Hialeah Health-Tech Firm Attracts Investor Attention

Wednesday, February 18, 2015

Working out of a Starbucks in 2012, Obdulio Piloto saw an article about the Peter Thiel Foundation’s Breakout Labs’ funding effort for revolutionary technology projects.

He and Ian Cheong, a friend from his student days at Johns Hopkins University School of Medicine, thought they had one: a universal platform that would allow diagnosis for multiple diseases easily, cheaply and quickly. Many people in developing countries lack access to life-saving diagnostic tests because of their high cost and the countries’ lack of advanced medical infrastructure.

Piloto sent in that idea for a company called Entopsis.

About a month later, the Peter Thiel Foundation, set up by the founder of PayPal, called with good news: Breakout Labs had chosen Entopsis for a $160,000 grant. The company was one of only 16 startups selected nationwide and the only one in Florida.

“I said, ‘You understand I work [out of] Starbucks. I don’t have a lab or a team,’ ” Piloto, who had moved back to South Florida and was researching his ideas, recalled telling Breakout Labs. “But they understood the science, the implications and where this could go. They said this is a grant to test out your crazy idea.”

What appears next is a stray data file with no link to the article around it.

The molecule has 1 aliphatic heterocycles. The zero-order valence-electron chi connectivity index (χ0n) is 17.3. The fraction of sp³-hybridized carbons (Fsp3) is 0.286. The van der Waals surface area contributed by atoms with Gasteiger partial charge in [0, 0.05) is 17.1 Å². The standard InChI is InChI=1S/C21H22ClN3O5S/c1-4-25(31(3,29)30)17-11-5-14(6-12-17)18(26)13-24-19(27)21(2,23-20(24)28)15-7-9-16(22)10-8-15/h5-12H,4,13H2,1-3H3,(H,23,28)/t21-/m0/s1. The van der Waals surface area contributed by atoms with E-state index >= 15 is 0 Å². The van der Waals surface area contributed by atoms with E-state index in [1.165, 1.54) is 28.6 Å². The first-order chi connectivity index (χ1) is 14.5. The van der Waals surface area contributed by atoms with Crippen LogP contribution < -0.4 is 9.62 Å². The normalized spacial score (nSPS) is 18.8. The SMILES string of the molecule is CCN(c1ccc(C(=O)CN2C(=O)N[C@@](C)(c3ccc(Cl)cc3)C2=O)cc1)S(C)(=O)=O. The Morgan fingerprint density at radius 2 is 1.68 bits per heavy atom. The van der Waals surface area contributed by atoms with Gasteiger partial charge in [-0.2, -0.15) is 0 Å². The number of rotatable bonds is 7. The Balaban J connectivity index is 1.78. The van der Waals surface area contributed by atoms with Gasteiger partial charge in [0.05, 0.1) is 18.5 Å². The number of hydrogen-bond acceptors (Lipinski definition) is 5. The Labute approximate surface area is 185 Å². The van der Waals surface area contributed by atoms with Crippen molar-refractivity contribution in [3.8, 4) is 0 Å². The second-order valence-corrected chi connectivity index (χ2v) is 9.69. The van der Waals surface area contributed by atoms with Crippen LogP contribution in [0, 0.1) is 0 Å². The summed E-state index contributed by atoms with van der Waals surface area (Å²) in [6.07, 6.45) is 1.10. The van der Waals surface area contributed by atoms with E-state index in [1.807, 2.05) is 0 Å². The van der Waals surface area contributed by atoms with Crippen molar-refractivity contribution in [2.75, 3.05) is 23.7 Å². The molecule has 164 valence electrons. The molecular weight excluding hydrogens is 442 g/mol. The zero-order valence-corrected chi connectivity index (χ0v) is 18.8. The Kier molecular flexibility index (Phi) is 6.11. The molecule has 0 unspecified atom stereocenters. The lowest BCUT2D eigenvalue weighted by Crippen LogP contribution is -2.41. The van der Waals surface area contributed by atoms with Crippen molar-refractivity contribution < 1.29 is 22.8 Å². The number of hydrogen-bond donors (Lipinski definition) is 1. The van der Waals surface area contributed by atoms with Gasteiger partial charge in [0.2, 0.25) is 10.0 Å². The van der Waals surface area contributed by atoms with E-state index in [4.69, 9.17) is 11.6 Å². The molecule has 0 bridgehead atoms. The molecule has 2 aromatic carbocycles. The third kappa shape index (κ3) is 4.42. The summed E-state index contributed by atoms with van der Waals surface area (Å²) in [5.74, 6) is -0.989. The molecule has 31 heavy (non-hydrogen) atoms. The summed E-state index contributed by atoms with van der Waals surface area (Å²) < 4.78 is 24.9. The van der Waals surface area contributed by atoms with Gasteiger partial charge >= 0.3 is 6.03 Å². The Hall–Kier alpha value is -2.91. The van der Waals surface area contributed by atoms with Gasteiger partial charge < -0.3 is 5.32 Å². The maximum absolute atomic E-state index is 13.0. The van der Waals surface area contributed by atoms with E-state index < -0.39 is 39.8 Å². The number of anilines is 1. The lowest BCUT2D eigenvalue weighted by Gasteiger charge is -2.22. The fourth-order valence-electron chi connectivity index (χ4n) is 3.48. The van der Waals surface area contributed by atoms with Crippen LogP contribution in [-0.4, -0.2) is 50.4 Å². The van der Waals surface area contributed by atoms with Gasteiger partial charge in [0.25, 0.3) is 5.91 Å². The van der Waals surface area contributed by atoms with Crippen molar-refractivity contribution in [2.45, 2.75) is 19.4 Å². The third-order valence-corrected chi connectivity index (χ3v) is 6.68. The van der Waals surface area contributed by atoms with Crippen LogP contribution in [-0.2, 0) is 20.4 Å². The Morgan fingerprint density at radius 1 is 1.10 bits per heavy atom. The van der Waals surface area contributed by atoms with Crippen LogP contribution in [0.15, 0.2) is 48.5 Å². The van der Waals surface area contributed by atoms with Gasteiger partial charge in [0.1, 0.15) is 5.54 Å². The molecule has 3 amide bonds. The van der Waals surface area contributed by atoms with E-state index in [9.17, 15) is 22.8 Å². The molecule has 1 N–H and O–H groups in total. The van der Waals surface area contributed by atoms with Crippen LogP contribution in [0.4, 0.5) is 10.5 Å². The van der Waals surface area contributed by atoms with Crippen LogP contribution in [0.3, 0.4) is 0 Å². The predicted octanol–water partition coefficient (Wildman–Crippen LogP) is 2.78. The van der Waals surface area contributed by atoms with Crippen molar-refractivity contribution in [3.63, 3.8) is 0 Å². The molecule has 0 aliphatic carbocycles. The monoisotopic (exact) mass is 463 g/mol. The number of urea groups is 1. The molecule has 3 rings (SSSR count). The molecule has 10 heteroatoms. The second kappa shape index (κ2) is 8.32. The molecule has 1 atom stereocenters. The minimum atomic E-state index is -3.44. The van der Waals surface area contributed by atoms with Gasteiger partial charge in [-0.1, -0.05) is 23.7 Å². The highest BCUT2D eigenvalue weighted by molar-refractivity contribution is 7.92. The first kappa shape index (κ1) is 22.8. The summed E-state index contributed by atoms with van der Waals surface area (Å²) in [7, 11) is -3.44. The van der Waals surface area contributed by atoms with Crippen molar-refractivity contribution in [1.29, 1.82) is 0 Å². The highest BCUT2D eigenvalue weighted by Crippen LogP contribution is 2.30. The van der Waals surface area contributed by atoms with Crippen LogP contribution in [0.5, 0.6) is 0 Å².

Today, Entopsis has a core team of four Ph.D.-level scientists, plus consultants, working in a lab at the Hialeah Technology Center. Co-founder Cheong, who is based in Singapore, remains as an advisor. The company has created prototypes and has begun testing its platform with partners in the areas of cancer and infectious diseases, said Piloto, Entopsis’s CEO. His educational background — a bachelor’s in microbiology from Cornell University, a doctorate in cellular and molecular medicine from Johns Hopkins, and post-graduate work in therapeutics using small molecules and peptides at Stanford — has proven critical.

Source: Miami Hearald (link opens in a new window)

Health Care, Technology
impact investing